Conservation

Historically humans have exploited dunes in Great Britain in a variety of ways. They are particularly vulnerable to development and building of houses, airfields, car parks and caravan sites and the development of golf courses have all taken their toll. The planting of artificial forest composed of non-native pines not only destroys the natural dune vegetation as the canopy closes, but also can result in an adverse change in the dune hydrology which may influence the vegetation at some distance from the forest. Sand extraction and recreational activities are also important and attempts to stabilise the sand movement are commonplace. However much more important in the long term is the over-stabilisation of the dune and its vegetation in the absence of grazing either by domestic stock or rabbits. See Rhind et al. (2007)[10]for a description of the situation in Wales.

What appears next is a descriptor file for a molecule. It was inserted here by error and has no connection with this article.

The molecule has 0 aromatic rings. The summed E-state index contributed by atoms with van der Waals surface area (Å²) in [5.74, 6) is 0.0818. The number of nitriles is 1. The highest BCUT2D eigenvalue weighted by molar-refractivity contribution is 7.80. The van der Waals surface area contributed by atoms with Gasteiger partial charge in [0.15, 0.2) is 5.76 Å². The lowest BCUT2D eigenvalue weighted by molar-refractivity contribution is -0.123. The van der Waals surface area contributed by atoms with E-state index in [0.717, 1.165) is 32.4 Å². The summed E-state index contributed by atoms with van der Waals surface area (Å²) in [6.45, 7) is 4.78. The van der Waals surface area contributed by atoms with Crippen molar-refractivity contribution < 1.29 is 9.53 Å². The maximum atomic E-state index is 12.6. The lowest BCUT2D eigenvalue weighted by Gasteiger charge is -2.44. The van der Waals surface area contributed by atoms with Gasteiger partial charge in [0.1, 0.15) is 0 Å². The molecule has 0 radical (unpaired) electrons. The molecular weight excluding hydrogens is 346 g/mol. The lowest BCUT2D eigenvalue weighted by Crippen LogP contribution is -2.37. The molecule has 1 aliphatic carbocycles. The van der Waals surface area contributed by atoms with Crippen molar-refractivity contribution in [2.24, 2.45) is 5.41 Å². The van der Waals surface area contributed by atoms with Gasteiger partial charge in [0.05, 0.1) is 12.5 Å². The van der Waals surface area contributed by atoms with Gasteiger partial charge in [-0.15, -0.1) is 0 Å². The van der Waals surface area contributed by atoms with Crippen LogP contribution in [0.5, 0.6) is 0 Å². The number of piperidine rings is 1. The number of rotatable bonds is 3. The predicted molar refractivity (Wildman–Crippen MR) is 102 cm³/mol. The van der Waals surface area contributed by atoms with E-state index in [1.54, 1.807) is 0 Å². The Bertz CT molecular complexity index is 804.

Sand dunes are inherently unstable and cycles of erosion and stabilisation are extremely important to the survival of their plant and animal life. There appears to be a worldwide decrease in sediment availability along coastlines and this is particularly marked in the case of sandy beaches (Bird 1984)[11]. Evidence from Ireland suggests that the main dune-building phase finished around 2,500 BP and that few dune systems are actively accreting today (Carter 1988)[12]. This is also true for the rest of the British Isles where, with notable exceptions such as Tentsmuir Point in Fife, Morfa Harlech in Gwynedd and Tywyn Point in South Wales where local progradation is taking place, most other dune systems are fossilized and/or actively retreating landwards.

  • For information on the management and restoration of sand dunes in the UK see the Living with the Sea LIFE project, Coastal Habitat Restoration Guide - sand dune restoration [2]